For instance in 1969 an Islamic submit was organized at Rabat in Morocco to discuss the issue of the burning of Al Aqsa Mosque supposed to be by Israel. Saudi Arabia and some reactionary Islamic nations including Pakistan had been invited to the conference, while some progressive Arab states like Syria, Iraq and Tunisia abstained from attending it as they did not wanted to mix religion and politics. In spite of not being invited, the Indian government wrangled to get an invitation on the plea that India was in the Islamic region. Fakruddin Ali Ahmed, the industrial minister, who led the delegation, was not received according to protocol and denied elementary courtesy. The Minister himself admitted that on the third day of the conference he was approached by the Afghan Premier and the Vice-Premier of U.A.R., who requested him on behalf of the King of Morocco that he should withdraw from the conference feigning illness or attend the meeting as an observer. Alternatively he could take part in it only as a representative of the Indian Muslim community. Fakruddin Ali Ahmed on his return, with his characteristic sarcasm observed that it was good that India got insulted and that it should reorient its foreign policy. And this was the treatment accorded to India for blindly supporting the Arabs against Israel. If only India had cooperated with Israel which wanted India to give her landing facility for refueling its aircrafts to strike at the nuclear facilities of Pakistan, things would have been different.

  2. sukumar, what’s interesting is the covert relationship india had with israel, mostly begging for ammunition for the various wars we fought.

  3. In my opinion I think Nehru did the right thing. Israel and Kashmir are two totally separate issues. One is the formation of a new state at the expense of another state (Palestine); the other is essentially an ethnic struggle for autonomy/independence. Kashmiris were initially on the side of India and fought against the invading Pashtun tribes that were sent into their land by Pakistan. It’s only in 1989 things turned sour in Kashmir for India.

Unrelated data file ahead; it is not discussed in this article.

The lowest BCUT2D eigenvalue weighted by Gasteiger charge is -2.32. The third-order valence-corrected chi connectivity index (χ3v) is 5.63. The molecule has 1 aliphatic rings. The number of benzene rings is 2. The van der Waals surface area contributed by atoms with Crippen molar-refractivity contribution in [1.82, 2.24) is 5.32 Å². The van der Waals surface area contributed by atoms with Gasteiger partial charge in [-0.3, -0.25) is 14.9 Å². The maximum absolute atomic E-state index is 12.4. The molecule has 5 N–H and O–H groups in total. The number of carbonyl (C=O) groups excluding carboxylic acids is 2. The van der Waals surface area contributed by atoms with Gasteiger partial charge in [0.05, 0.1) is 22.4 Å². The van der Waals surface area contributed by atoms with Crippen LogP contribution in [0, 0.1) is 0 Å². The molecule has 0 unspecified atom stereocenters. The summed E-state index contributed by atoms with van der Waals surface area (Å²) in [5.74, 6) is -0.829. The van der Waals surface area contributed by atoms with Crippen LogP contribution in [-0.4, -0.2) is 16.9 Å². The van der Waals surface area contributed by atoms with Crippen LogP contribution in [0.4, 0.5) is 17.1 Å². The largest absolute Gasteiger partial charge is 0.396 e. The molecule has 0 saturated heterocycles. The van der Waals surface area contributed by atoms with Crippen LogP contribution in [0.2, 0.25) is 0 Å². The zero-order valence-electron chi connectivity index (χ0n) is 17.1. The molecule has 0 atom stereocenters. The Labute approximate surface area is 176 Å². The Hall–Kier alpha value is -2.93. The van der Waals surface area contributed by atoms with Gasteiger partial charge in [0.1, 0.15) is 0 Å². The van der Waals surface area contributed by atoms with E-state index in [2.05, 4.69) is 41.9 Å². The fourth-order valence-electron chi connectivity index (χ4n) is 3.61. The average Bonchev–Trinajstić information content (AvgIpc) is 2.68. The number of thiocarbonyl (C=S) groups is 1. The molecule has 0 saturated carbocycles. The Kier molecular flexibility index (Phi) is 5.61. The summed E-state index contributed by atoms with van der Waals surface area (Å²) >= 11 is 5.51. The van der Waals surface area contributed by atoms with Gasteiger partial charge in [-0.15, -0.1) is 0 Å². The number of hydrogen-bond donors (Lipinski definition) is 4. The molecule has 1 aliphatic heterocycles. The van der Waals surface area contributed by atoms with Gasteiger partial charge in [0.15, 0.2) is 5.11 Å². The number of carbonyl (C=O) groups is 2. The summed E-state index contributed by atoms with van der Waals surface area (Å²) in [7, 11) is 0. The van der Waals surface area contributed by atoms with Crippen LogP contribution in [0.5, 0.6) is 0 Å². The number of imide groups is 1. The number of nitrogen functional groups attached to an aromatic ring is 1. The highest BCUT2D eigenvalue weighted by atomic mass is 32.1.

I have been to Israel a couple of times myself. Much of the country has been purged of its Palestinian population most of whom now live in Gaza, West Bank or neighbouring countries. In contravention of international law Isarel has built hundreds of Jewish settlements in the West Bank which it has occupied since 1967. The Palestinians who live under Israeli occupation do so as second class citizens without the right to return to their original land. Having seen things with my own eyes the comparisons with apartheid by the likes of Jimmy Carter and Desmond Tutu are not far off the mark. To India’s credit Kashmiris enjoy full rights as citizens on their own land.

    The formation of Israel has created serious problems – more problems than it has solved. One wonders if these problems are ever likely to be resolved. Palestinians have paid a heavy price for European anti-Semitism leading to great resentment among themselves and Muslims in general. I don’t think a separate Palestinian state will succeed although that is what the US wants. I personally think it would be better if both Jews and Palestinians shared one country like they did before 1948, but there is so much antagonism on both sides that the divide seems too deep to bridge.

    The Kashmir problem is partly indigenous and partly interference from Pakistan which is only interested in destabilising India. Pakistan has its own ethnic struggles. By spawning jihadi groups to wage a proxy war on India is likely to backfire on Pakistan in the long run.